The little couple that manage the hotel are side-splittingly funny. They are innocents and it’s funny how people intending to kill can look at innocents with such jealousy. Once the deed is done, there’ll be no going back.

I’ll leave my summary there for you. I haven’t given anything away except the fact that there is a great ending. I would challenge you to be brave and watch this old film. It’s better than so many modern murder mysteries.  If you’ve seen it, do leave some thoughts in the comments. I enjoy discussing this and other murder mysteries in this genre. Thos eare my thoughts, what did you think of this film?



This is one of my favorite horror films of all time. It still gives me the chills when I watch it and I have seen it numerous times. Director James Wan uses clever practical effects and a very minimum number of CGI effects to make this film look and feel like a house of horrors you pay a dollar to see at a spooky off-the-path carnival. It’s amazing and I recommend it to all people interested in horror. Oh, and it’s all that AND guess what it’s rated? Only PG-13. Goes to show you a film doesn’t have to be super gnarly to scare the bajeezus out of you. Let’s hear the trailer then look at the plot to see if you agree with me about what makes this horror film work.

Insidious (2010)
PG-13 | 1h 43min | Horror, Mystery, Thriller | 1 April 2011 (USA)
Insidious Poster
0:31 | Trailer
Watch Now

From $2.99 (SD) on Prime Video
A family looks to prevent evil spirits from trapping their comatose child in a realm called The Further.
Director: James Wan
Writer: Leigh Whannell
Stars: Patrick Wilson, Rose Byrne, Ty Simpkins

Director James Wan Probably needs no introduction to my audience, however if you don’t know much about him, let me read his BIO for you, because I think in this case, the director makes the film work (among other things):

James Wan (born 26 February 1977) is an Australian film producer, screenwriter and film director of Malaysian Chinese descent. He is widely known for directing the horror film Saw (2004) and creating Billy the puppet. Wan has also directed Dead Silence (2007), Death Sentence (2007), Insidious (2010), The Conjuring (2013) and Furious 7 (2015).

Before his success in the mainstream film industry, he made his first feature-length film, Stygian, with Shannon Young, which won “Best Guerrilla Film” at the Melbourne Underground Film Festival (MUFF) in 2000.

Prior to 2003, Wan and Leigh Whannell had begun writing a script based for a horror film, citing inspiration from their dreams and fears. Upon completing the script, Leigh and James had wanted to select an excerpt from their script, later to be known as Saw (2004), and film it to pitch their film to studios. With the help of Charlie Clouser, who had composed the score for the film, and a few stand-in actors, Leigh and James shot the film with relatively no budget. Leigh had decided to star in the film as well.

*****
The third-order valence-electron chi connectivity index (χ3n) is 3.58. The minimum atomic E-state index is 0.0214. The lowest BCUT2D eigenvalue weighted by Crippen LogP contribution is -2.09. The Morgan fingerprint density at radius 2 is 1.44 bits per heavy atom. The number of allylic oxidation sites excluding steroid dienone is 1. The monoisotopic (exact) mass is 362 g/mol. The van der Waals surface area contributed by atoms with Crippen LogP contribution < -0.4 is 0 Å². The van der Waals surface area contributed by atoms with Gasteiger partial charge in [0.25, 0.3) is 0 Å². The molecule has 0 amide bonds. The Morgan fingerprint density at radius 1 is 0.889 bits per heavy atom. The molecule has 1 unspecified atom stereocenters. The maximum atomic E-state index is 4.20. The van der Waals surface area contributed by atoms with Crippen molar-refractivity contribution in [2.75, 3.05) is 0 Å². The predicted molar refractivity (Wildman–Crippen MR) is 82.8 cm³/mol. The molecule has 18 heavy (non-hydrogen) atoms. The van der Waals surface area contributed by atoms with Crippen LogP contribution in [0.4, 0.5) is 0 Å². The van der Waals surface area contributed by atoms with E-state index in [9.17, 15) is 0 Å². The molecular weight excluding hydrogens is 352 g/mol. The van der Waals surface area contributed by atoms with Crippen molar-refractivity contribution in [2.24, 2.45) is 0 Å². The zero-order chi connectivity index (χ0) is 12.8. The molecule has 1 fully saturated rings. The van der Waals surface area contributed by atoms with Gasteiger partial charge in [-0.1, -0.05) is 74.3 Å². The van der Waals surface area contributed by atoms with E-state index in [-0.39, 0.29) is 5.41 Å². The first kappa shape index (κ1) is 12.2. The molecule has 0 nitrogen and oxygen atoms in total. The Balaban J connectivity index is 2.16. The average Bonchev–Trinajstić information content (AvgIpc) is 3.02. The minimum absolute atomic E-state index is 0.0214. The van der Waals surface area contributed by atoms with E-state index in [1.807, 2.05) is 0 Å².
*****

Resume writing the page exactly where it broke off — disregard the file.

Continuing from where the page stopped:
After the release of the full-length Saw (2004), the film was met with overwhelming success in the box office both domestically and internationally. The film ended up grossing 55 million dollars in America, and 48 million dollars in other countries, totaling over $103 million worldwide. This was over 100 million dollars profit, over 80 times the production budget. This green-lit the sequel Saw II (2005), and later the rest of the Saw franchise based on the yearly success of the previous installment. Since its inception, Saw (2004) has become the highest grossing horror franchise of all time worldwide in unadjusted dollars. In the United States only, Saw (2004) is the second highest grossing horror franchise, behind only the Friday the 13th (1980) films by a margin of $10 million.

– IMDb Mini Biography By: Movie Guy

Now let me walk you through the most terrifying house and show you the way Insidious scares the hell out of people! It’s done simply through its story and well made horror. Married couple Josh and Renai Lambert, their children Dalton, Foster, and infant daughter Cali have recently moved into a new home. One night, Dalton is drawn to the attic when he hears creaking noises and sees the door open by itself. He falls from a ladder while investigating and sees a figure in the shadows. Hearing his terrified screams, Renai and Josh rush to his aid. The next day, Dalton falls into an inexplicable coma. The Lambert family is what the beginning is all about. There are no jump scares, just some eerie wandering around. In fact, the movie only has a few scant jump scares and even those are more like letting your eyes adjust to the light and seeing something that startles you. They aren’t overly ambitious and in a way I think of them as … respectful? Yeah, it’s like Wan is respecting the viewer. In this early segment, we do see Renai walking into an attic, exploring dark areas of the house. It’s certainly creepy. I take issue with Josh at one point, he doesn’t take very good care of his wife. She has her hands full with the kids and he is always running out the door, working late, etc. Maybe he makes up for it later? Yeah, he does.

After three months of treatment without result, Renai and Josh are allowed to take Dalton home. Soon after, paranormal activity begins to occur; Renai begins hearing voices over the baby monitor when no one is in Cali’s room. Foster says that Dalton sleepwalks at night, Renai sees a frightening figure of a man in Cali’s room, who vanishes when Josh comes and the burglar alarm is repeatedly triggered for no reason. After Renai finds a bloody hand print on Dalton’s bed, she questions Josh about the house, but he ignores her. That night, Renai is attacked by the figure from Cali’s room, and the Lamberts decide to abandon the house and move elsewhere. This is pretty huge. I’m not sure if you’ve ever uprooted and moved but there is a lot to carry. Even with help, which they have hired, you’re stressing all the time, trying to get your shit moved. In short, it sucks. I hope I don’t have to move again for many many moons. But them again, these folks have a demon stalking them. If he’s in the house, they can escape, so I get why they do. Houses work to scare people. You can do so much with hinges, alarms, hideaway beds, fire escapes, cellars, attics, and the like. AND let me tell you, James Wan fucking uses the house in a way I have not seen. I got more scared by things that weren’t there than by things that surprised me were there. HIgh five on the spooky house work Mr. Wan! I recall one example vividly when the camera pans through one window showing a scary silhouette into another and the figure is gone. I would love to know how he did that. I have a feeling it was a practical non cgi effect. Mr. Wan, I’ll buy the coffee lol let’s hang dude.